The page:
14 03 2008

Here is a footnoted fact sheet about Chevron from a friend Antonia Juhasz.



Direct Action to Stop the War 510-984-2566

“Iraq possesses huge reserves of oil and gas—reserves I’d love Chevron to have access to.” – Kenneth T. Derr, CEO of Chevron, 1998

“I am saddened that it is politically inconvenient to acknowledge what everyone knows: the Iraq war is largely about oil.” – Alan Greenspan, former Federal Reserve Chairman, 2007

“In the future, you are going to need every molecule of oil that you can get from every source…” — Don Paul, Chevron, 2007

“Of course it’s about oil, we can’t really deny that.” – General John Abizaid, retired head of U.S. Central Command and military operations in Iraq, on the Iraq War, 2007

“Although the final decision for inviting foreign investment ultimately rests with a representative Iraqi government, I believe in due course the invitation will come.” -Peter J. Robertson, Chevron vice chairman, September 2003

Chevron Basics
➢ Star Oil Works founded in California in 1876, purchased by Standard Oil in 1906 and became Standard Oil of California. In 1984, purchased Gulf Oil and became Chevron. Merged with Texaco in 2001 and bought Unocal in 2005. World Corporate Headquarters: 6001 Bollinger Canyon Road, San Ramon, CA.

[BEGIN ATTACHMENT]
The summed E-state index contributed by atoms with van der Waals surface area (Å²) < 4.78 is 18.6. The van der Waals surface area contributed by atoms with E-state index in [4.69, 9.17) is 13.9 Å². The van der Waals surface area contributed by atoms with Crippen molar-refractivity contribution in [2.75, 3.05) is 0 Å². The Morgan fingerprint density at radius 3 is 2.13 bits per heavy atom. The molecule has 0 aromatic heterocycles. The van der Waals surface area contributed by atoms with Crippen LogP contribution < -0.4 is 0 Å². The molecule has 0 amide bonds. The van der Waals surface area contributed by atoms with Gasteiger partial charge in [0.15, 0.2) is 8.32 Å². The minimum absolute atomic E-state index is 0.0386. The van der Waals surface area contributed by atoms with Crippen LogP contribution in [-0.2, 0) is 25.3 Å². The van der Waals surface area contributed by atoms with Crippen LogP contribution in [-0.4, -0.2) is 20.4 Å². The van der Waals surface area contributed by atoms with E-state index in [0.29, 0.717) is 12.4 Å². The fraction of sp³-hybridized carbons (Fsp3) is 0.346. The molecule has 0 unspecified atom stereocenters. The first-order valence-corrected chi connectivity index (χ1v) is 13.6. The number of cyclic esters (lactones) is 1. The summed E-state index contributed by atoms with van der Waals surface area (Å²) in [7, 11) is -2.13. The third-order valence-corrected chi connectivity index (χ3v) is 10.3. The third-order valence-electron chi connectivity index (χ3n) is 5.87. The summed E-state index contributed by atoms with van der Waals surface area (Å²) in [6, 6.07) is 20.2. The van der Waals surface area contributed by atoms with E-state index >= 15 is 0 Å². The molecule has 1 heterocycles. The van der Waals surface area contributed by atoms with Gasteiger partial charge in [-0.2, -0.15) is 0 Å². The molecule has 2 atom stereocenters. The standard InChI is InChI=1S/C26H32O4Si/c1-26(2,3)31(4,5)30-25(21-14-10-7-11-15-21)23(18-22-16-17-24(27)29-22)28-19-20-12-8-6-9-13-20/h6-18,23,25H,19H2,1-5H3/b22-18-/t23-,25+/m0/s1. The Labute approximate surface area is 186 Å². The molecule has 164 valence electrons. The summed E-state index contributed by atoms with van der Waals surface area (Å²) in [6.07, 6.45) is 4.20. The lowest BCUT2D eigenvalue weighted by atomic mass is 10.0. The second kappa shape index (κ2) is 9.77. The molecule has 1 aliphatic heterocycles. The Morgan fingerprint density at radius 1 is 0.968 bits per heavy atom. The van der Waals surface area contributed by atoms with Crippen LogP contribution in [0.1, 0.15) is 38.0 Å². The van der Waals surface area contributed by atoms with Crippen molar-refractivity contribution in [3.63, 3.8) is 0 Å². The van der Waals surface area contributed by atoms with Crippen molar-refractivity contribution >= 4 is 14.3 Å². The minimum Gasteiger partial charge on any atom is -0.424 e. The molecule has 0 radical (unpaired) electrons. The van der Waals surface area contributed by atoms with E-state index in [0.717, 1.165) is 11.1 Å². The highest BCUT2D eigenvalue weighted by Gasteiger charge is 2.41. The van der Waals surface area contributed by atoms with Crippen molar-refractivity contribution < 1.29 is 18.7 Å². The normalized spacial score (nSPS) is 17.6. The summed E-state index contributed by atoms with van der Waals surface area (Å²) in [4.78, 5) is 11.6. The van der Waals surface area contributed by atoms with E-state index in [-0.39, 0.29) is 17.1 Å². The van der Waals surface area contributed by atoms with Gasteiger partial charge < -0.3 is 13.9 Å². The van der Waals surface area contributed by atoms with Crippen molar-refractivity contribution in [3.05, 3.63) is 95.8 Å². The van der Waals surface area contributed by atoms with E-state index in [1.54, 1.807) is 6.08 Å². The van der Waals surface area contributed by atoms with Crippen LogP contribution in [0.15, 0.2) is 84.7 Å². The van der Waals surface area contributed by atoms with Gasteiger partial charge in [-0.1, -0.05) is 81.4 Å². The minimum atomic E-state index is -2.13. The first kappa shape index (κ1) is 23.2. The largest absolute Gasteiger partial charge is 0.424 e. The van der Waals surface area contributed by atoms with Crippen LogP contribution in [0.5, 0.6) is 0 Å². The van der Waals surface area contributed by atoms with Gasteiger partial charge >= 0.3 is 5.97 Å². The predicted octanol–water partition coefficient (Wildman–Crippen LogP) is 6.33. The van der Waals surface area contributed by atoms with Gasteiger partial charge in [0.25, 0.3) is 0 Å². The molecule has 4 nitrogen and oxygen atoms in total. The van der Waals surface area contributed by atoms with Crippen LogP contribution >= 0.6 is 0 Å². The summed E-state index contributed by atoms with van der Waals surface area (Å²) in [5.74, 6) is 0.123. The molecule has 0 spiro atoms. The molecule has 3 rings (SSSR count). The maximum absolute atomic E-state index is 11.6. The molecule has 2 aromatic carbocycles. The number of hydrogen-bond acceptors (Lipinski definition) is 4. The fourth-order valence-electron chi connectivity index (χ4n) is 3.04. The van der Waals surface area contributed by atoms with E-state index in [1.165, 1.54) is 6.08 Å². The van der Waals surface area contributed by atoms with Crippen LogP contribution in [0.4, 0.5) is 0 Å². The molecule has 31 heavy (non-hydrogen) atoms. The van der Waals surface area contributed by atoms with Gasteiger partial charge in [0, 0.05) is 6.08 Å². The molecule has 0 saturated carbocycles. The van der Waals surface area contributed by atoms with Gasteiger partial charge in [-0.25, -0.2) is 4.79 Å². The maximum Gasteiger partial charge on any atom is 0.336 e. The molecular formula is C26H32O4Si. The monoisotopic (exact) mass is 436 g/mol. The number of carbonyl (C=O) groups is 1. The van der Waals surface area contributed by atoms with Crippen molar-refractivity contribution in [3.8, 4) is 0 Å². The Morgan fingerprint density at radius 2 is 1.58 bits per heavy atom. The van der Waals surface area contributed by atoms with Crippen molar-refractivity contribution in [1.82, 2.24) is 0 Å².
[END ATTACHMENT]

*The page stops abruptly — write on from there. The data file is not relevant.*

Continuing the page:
➢ Chevron is the 2nd largest American oil company, the 4th largest company in the United States and the 7th largest company in the world. Chevron owns 7.8 billion barrels of oil reserves and produces oil across the globe.

➢ Chevron’s 2007 profits = $18.7 billion – almost $2 billion more than 2006, and the highest ever in the company’s more than 130-year history.

➢ David J. O’Reilly, Chairman and CEO, received $8.8 million in total compensation in 2006, over the last 5 years he’s received almost $40 million.